Home > Commentary, News, Policy, The Problem > Ron Paul has a point – but only one

Ron Paul has a point – but only one

Ron Paul wants to get rid of your student loans!  Well, no, not your student loans, per se.  He has no plan for assisting those of us already drowning in debt.  In spite of asserting that it’s a failed system that has basically screwed an entire generation, Paul still wants us – the screwees – to pay up.  The change he wants is to eventually nix the program completely.

Part of Paul’s reasoning is that the federal student aid program, by ensuring that nearly anyone can go to college, increased the cost of education astronomically:

“Like housing and medicine, education costs went through the roof when government became involved. In the last three decades, the overall inflation rate has increased more than 100%, which means we basically pay double now for everything we buy. This price inflation is an inevitable consequence of printing money out of thin air and devaluing our dollar. But compare this inflation to the rise in the cost of college tuition, which has increased almost 500% in the same amount of time.”

Paul has a point here – it seems clear that access to student loans has, over time, created an education “bubble” of sorts.  Colleges and universities responded to increased funding by hiking the costs of education, just as the housing market responded to increased access to mortgage loans with higher housing prices. 

However, as per usual with Paul, his solution to this problem is no real solution at all.  He doesn’t want student loans to go away completely – rather, he simply wants to move them to…wait for it…the private sector.  Man, that guy is predictable.  Of course, as anyone who has read this site or any other site or article dedicated to discussing the student loan problem knows that, however bad government lenders are, the private lenders are far worse.  At least most government loans have deferment, forebearance, and income-sensitive repayment plans.  Try calling Citibank and asking them if you can pay them back in five years when you make more money.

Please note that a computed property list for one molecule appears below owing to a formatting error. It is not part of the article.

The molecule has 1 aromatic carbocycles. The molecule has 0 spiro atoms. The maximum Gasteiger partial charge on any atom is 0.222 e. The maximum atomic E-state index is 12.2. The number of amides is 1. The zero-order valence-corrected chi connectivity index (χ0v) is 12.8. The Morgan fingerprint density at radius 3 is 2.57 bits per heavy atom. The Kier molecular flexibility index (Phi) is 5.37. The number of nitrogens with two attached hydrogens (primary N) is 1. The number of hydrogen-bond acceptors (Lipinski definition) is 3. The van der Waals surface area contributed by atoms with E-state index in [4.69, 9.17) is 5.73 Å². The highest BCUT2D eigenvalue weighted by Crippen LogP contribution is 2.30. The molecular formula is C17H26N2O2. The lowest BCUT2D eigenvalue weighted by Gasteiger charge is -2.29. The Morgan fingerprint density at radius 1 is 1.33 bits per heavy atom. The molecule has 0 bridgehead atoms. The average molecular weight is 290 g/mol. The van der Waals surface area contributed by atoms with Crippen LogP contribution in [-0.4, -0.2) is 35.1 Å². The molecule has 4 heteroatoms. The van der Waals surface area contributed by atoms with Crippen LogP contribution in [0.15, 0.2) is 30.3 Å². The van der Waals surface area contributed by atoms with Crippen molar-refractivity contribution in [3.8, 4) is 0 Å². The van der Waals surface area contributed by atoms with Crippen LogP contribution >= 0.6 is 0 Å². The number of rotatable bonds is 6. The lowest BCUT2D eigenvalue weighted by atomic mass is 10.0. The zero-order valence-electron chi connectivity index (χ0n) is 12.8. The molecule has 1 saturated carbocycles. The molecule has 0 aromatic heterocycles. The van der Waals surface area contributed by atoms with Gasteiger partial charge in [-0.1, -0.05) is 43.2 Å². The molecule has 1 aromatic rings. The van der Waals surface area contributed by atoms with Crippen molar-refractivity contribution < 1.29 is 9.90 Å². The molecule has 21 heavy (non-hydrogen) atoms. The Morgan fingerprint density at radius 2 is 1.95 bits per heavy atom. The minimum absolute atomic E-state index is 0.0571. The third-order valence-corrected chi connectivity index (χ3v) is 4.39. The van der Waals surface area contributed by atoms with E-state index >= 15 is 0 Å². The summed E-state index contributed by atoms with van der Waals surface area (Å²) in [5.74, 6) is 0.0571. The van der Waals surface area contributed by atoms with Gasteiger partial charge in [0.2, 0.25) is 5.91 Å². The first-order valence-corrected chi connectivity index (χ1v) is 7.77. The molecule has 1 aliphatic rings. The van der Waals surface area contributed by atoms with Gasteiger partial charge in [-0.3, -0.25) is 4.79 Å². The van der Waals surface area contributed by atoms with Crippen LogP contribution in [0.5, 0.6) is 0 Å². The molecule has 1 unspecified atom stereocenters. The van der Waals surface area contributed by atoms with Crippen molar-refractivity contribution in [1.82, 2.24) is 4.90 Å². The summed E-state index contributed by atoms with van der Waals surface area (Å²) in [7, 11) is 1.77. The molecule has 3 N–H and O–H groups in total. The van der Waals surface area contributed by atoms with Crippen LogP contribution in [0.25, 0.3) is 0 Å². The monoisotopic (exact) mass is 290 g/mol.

And, of course, Paul can’t help himself when it comes to taking jabs at lower income Americans.  Here he is saying that poor people don’t have a right to higher education under the guise of pretending that he cares about poor people:

“Why should people who are laborers who never get to go to college, why should they be taxed to send some of us through college?” Paul said Sunday on CNN. “So it’s not even a fair system when it works. But obviously it doesn’t work and that’s why it’s coming to an end.”

Um, aren’t student loan programs there precisely so people like “laborers” can go to college or send their kids there if they want to?  For him to suggest that the plight of other lower middle class people in this country would be somehow improved by NONE of us getting to go to college is absurd.  To me, this is an attempt to divide and conquer – as when politicians pretend that the reason some poor people don’t have healthcare is because other poor people do.

Nonetheless, the point stands that colleges and universities have taken advantage of the increased revenues from more students being able to attend college via student loans.  But the solution isn’t to privatize the student loan industry – after all, the colleges and universities would still get there money – it would just be from a different source and one that is even more onerous to borrowers.  The real issue here is that no one has held the colleges and universities accountable because, like the other bubbles that have recently burst, no one seemed to predict these results.  But if you suddenly take away access to student loans, I find it very unlikely that colleges and universities are going to cut their tuition to pre-1980s rates.  All that’s going to happen is that many more students won’t be able to go to college at all, and those that do will be saddled with student loan debt from a source far less friendly to their economic hardships.